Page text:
(b) It shall be the prerogative of the Maharaja and the Maharani that neither may be made answerable at Law or subject to any legal proceeding in the State Courts. Their persons and property shall be inviolable.
(c) Notwithstanding section 8 (b) above, it shall he lawful for the State Council in consultation with the Chief Court to draw up a statement of charges against the Maharaja or the Maharani has been guilty of Murder or any other Heinous Offence or of any extreme political Crime against the provisions of the Constitution.
(d) On a statement of charges being drawn up under (c) above, the Council shall present it before the Maharaja or the Maharani and require satisfaction. Should satisfaction be not forthcoming, the Council may refer the matter to such authority as may be determined hereafter.
Chapter-III of the said Constitution Act deals with the Executive. It relates sections 10,11,12,13,14,15, and 16. Subject to the provisions of this Act and subject also to the provisions of the Rules for the Administration of the Manipur State the Executive Authority of the State was delegated to and vested in the Council of Ministers. The number of the Council of Ministers according to the said Act is seven consisting of the Chief Minister and six other Ministers. The six Ministers on the Council were elected by the State Assembly and out of which two Ministers were representatives of the Hill people of the State. The Chief Minister was appointed by the Maharaja in consultation with the elected Ministers of the Council. The Council of Ministers and the Ministers individually had to exercise powers and functions as were assigned to them by or under this Act or by or under the Rules for the Administration of the State.
Section 17 to 25 under the Chapter-IV oft he said Constitution Act deals with the State Assembly. The State Assembly was constituted for a term of three years and comprises Representatives freely elected by the people on an adult franchise and on the principle of joint Electorate. The State Assembly could debate all matters concerning the Government and wellbeing of the State which, in the opinion of five members of the Assembly, it is in the public interest to debate. It could also render advice to the council of Ministers with the concurrence of the majority of the members. The State Assembly, subject to the provisions of this Act may make rule for regulating its proceedings and the conduct of business.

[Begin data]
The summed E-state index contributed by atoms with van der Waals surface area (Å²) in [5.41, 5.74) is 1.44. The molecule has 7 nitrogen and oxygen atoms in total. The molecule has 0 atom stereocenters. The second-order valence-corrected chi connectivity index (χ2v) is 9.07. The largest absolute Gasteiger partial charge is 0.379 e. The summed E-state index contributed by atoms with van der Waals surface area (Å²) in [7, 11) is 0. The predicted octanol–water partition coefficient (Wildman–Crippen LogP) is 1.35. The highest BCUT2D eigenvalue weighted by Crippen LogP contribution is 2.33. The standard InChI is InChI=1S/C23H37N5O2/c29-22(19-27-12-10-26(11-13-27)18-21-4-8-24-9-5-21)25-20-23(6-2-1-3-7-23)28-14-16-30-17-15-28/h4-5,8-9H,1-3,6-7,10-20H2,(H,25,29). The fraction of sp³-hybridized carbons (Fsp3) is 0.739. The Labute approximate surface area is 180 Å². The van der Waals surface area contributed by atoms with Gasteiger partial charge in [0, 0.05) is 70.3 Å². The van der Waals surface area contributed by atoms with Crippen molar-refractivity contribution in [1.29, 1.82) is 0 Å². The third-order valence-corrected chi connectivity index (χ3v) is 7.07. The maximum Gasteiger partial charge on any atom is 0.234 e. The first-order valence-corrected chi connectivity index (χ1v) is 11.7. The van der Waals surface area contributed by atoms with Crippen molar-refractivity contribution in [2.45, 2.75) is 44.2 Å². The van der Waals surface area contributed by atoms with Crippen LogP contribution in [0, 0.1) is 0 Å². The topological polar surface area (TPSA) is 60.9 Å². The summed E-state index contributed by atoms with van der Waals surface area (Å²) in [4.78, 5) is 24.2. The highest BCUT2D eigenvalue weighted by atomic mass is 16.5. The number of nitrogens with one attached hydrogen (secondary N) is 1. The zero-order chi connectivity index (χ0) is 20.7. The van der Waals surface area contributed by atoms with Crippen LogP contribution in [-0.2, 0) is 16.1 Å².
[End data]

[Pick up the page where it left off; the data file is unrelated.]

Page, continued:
Under Section 57 of the said Constitution Act, where in any case circumstances arise which prevent the proper operation in law or in spirit of this constitution Act, the Council (i.e. the Council of Minister) may at their discretion refer the matter for decision to such authority outside the State as may be decided hereafter and the decision of that authority shall be binding.”
In the light of the above provisions of the Constitution Act, I would like to show that the Maharaja of Manipur ceased to be absolute Monarch and became only a Constitutional head of Manipur State after the enactment of the Constitution Act, 1947. It is submitted that the Maharaja of Manipur without the concurrence of the State Assembly and without the consent of the State Council of Ministers in which the executive authority of the State was delegated and vested under the Act, could not enter the Merger Agreement for Manipur to merge into the dominion of India.